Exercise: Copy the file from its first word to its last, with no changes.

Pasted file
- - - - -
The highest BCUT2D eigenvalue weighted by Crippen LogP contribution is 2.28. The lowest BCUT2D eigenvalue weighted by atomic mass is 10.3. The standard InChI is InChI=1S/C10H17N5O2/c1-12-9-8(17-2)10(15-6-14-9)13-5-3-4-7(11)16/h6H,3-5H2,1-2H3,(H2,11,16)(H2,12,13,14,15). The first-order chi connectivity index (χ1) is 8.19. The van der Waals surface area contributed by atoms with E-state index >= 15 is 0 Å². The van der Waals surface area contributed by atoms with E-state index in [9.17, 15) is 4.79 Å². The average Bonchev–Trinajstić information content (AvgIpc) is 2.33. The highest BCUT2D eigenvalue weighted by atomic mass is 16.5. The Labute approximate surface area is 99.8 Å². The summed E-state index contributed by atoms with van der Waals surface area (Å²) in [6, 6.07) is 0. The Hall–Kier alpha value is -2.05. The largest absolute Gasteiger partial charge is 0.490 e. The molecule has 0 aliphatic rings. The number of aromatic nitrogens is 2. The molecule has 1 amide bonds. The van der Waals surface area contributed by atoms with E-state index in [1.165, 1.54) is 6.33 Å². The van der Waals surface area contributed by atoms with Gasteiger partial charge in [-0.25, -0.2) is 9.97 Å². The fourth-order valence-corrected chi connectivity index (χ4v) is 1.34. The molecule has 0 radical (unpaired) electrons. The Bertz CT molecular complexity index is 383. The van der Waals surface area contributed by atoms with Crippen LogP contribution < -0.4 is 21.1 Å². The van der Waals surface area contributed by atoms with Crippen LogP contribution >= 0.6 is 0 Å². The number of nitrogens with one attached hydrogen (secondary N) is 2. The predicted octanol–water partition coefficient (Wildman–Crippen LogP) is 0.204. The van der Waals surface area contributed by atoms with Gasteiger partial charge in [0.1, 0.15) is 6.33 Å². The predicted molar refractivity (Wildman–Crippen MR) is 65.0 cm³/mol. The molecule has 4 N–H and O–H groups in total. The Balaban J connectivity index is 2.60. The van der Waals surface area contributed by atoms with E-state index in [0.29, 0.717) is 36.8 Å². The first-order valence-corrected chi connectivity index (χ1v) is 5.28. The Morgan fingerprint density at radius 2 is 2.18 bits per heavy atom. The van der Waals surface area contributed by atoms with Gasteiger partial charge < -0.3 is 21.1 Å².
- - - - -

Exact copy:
The highest BCUT2D eigenvalue weighted by Crippen LogP contribution is 2.28. The lowest BCUT2D eigenvalue weighted by atomic mass is 10.3. The standard InChI is InChI=1S/C10H17N5O2/c1-12-9-8(17-2)10(15-6-14-9)13-5-3-4-7(11)16/h6H,3-5H2,1-2H3,(H2,11,16)(H2,12,13,14,15). The first-order chi connectivity index (χ1) is 8.19. The van der Waals surface area contributed by atoms with E-state index >= 15 is 0 Å². The van der Waals surface area contributed by atoms with E-state index in [9.17, 15) is 4.79 Å². The average Bonchev–Trinajstić information content (AvgIpc) is 2.33. The highest BCUT2D eigenvalue weighted by atomic mass is 16.5. The Labute approximate surface area is 99.8 Å². The summed E-state index contributed by atoms with van der Waals surface area (Å²) in [6, 6.07) is 0. The Hall–Kier alpha value is -2.05. The largest absolute Gasteiger partial charge is 0.490 e. The molecule has 0 aliphatic rings. The number of aromatic nitrogens is 2. The molecule has 1 amide bonds. The van der Waals surface area contributed by atoms with E-state index in [1.165, 1.54) is 6.33 Å². The van der Waals surface area contributed by atoms with Gasteiger partial charge in [-0.25, -0.2) is 9.97 Å². The fourth-order valence-corrected chi connectivity index (χ4v) is 1.34. The molecule has 0 radical (unpaired) electrons. The Bertz CT molecular complexity index is 383. The van der Waals surface area contributed by atoms with Crippen LogP contribution < -0.4 is 21.1 Å². The van der Waals surface area contributed by atoms with Crippen LogP contribution >= 0.6 is 0 Å². The number of nitrogens with one attached hydrogen (secondary N) is 2. The predicted octanol–water partition coefficient (Wildman–Crippen LogP) is 0.204. The van der Waals surface area contributed by atoms with Gasteiger partial charge in [0.1, 0.15) is 6.33 Å². The predicted molar refractivity (Wildman–Crippen MR) is 65.0 cm³/mol. The molecule has 4 N–H and O–H groups in total. The Balaban J connectivity index is 2.60. The van der Waals surface area contributed by atoms with E-state index in [0.29, 0.717) is 36.8 Å². The first-order valence-corrected chi connectivity index (χ1v) is 5.28. The Morgan fingerprint density at radius 2 is 2.18 bits per heavy atom. The van der Waals surface area contributed by atoms with Gasteiger partial charge < -0.3 is 21.1 Å².